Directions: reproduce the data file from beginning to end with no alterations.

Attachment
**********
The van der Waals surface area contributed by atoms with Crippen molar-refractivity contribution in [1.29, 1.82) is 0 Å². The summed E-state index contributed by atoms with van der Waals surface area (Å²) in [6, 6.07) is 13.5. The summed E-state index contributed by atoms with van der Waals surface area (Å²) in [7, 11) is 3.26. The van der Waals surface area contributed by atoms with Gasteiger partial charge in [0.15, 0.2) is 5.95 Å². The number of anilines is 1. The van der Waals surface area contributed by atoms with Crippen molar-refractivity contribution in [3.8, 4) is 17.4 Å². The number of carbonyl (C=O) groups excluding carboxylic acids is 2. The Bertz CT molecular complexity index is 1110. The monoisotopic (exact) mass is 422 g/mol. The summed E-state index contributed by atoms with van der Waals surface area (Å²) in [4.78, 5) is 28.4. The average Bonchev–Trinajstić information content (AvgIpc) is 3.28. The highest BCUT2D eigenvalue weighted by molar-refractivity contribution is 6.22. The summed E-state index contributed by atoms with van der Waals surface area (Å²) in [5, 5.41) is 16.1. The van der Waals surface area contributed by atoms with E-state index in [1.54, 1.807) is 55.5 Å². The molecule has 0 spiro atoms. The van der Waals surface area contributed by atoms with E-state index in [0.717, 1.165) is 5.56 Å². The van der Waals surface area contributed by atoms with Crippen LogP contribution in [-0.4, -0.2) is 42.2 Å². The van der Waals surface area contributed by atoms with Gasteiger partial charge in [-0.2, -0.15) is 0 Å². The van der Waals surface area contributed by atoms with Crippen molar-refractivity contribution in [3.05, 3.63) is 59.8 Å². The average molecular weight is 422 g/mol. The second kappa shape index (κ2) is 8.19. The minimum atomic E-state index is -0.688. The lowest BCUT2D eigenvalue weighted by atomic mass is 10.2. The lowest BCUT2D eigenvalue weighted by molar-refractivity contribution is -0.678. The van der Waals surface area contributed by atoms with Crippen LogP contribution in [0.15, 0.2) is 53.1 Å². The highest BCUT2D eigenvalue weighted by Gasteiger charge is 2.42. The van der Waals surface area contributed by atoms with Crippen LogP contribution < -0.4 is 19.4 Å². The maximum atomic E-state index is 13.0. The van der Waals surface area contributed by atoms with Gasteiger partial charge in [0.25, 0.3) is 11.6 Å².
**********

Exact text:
The van der Waals surface area contributed by atoms with Crippen molar-refractivity contribution in [1.29, 1.82) is 0 Å². The summed E-state index contributed by atoms with van der Waals surface area (Å²) in [6, 6.07) is 13.5. The summed E-state index contributed by atoms with van der Waals surface area (Å²) in [7, 11) is 3.26. The van der Waals surface area contributed by atoms with Gasteiger partial charge in [0.15, 0.2) is 5.95 Å². The number of anilines is 1. The van der Waals surface area contributed by atoms with Crippen molar-refractivity contribution in [3.8, 4) is 17.4 Å². The number of carbonyl (C=O) groups excluding carboxylic acids is 2. The Bertz CT molecular complexity index is 1110. The monoisotopic (exact) mass is 422 g/mol. The summed E-state index contributed by atoms with van der Waals surface area (Å²) in [4.78, 5) is 28.4. The average Bonchev–Trinajstić information content (AvgIpc) is 3.28. The highest BCUT2D eigenvalue weighted by molar-refractivity contribution is 6.22. The summed E-state index contributed by atoms with van der Waals surface area (Å²) in [5, 5.41) is 16.1. The van der Waals surface area contributed by atoms with E-state index in [1.54, 1.807) is 55.5 Å². The molecule has 0 spiro atoms. The van der Waals surface area contributed by atoms with E-state index in [0.717, 1.165) is 5.56 Å². The van der Waals surface area contributed by atoms with Crippen LogP contribution in [-0.4, -0.2) is 42.2 Å². The van der Waals surface area contributed by atoms with Gasteiger partial charge in [-0.2, -0.15) is 0 Å². The van der Waals surface area contributed by atoms with Crippen molar-refractivity contribution in [3.05, 3.63) is 59.8 Å². The average molecular weight is 422 g/mol. The second kappa shape index (κ2) is 8.19. The minimum atomic E-state index is -0.688. The lowest BCUT2D eigenvalue weighted by atomic mass is 10.2. The lowest BCUT2D eigenvalue weighted by molar-refractivity contribution is -0.678. The van der Waals surface area contributed by atoms with Crippen LogP contribution in [0.15, 0.2) is 53.1 Å². The highest BCUT2D eigenvalue weighted by Gasteiger charge is 2.42. The van der Waals surface area contributed by atoms with Crippen LogP contribution < -0.4 is 19.4 Å². The maximum atomic E-state index is 13.0. The van der Waals surface area contributed by atoms with Gasteiger partial charge in [0.25, 0.3) is 11.6 Å².